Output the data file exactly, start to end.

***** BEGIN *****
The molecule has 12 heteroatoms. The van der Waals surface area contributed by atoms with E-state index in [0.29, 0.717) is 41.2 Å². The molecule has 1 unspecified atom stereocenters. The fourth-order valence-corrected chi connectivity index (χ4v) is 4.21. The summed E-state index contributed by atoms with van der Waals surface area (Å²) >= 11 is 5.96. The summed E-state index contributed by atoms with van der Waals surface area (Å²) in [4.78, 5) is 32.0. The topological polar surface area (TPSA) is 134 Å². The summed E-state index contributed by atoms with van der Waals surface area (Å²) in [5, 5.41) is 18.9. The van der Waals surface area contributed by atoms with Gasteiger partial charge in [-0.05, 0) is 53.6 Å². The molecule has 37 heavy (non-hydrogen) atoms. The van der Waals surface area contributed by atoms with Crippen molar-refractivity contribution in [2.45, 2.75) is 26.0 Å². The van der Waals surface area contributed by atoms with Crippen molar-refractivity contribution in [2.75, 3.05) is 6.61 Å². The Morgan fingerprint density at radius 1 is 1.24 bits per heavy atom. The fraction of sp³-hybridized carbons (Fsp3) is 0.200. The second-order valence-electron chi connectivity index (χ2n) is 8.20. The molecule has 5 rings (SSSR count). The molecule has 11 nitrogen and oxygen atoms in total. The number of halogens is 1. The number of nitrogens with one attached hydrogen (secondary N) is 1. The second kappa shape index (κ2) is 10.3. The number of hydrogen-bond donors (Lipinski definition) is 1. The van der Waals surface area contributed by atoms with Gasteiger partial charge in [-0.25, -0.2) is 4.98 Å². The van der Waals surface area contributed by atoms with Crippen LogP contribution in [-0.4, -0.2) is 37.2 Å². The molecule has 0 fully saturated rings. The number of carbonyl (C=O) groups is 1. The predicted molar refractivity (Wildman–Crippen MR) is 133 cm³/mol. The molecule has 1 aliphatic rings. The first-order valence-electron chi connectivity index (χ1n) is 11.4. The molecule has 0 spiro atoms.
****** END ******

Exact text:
The molecule has 12 heteroatoms. The van der Waals surface area contributed by atoms with E-state index in [0.29, 0.717) is 41.2 Å². The molecule has 1 unspecified atom stereocenters. The fourth-order valence-corrected chi connectivity index (χ4v) is 4.21. The summed E-state index contributed by atoms with van der Waals surface area (Å²) >= 11 is 5.96. The summed E-state index contributed by atoms with van der Waals surface area (Å²) in [4.78, 5) is 32.0. The topological polar surface area (TPSA) is 134 Å². The summed E-state index contributed by atoms with van der Waals surface area (Å²) in [5, 5.41) is 18.9. The van der Waals surface area contributed by atoms with Gasteiger partial charge in [-0.05, 0) is 53.6 Å². The molecule has 37 heavy (non-hydrogen) atoms. The van der Waals surface area contributed by atoms with Crippen molar-refractivity contribution in [2.45, 2.75) is 26.0 Å². The van der Waals surface area contributed by atoms with Crippen molar-refractivity contribution in [2.75, 3.05) is 6.61 Å². The Morgan fingerprint density at radius 1 is 1.24 bits per heavy atom. The fraction of sp³-hybridized carbons (Fsp3) is 0.200. The second-order valence-electron chi connectivity index (χ2n) is 8.20. The molecule has 5 rings (SSSR count). The molecule has 11 nitrogen and oxygen atoms in total. The number of halogens is 1. The number of nitrogens with one attached hydrogen (secondary N) is 1. The second kappa shape index (κ2) is 10.3. The number of hydrogen-bond donors (Lipinski definition) is 1. The van der Waals surface area contributed by atoms with Gasteiger partial charge in [-0.25, -0.2) is 4.98 Å². The van der Waals surface area contributed by atoms with Crippen LogP contribution in [-0.4, -0.2) is 37.2 Å². The molecule has 0 fully saturated rings. The number of carbonyl (C=O) groups is 1. The predicted molar refractivity (Wildman–Crippen MR) is 133 cm³/mol. The molecule has 1 aliphatic rings. The first-order valence-electron chi connectivity index (χ1n) is 11.4. The molecule has 0 spiro atoms.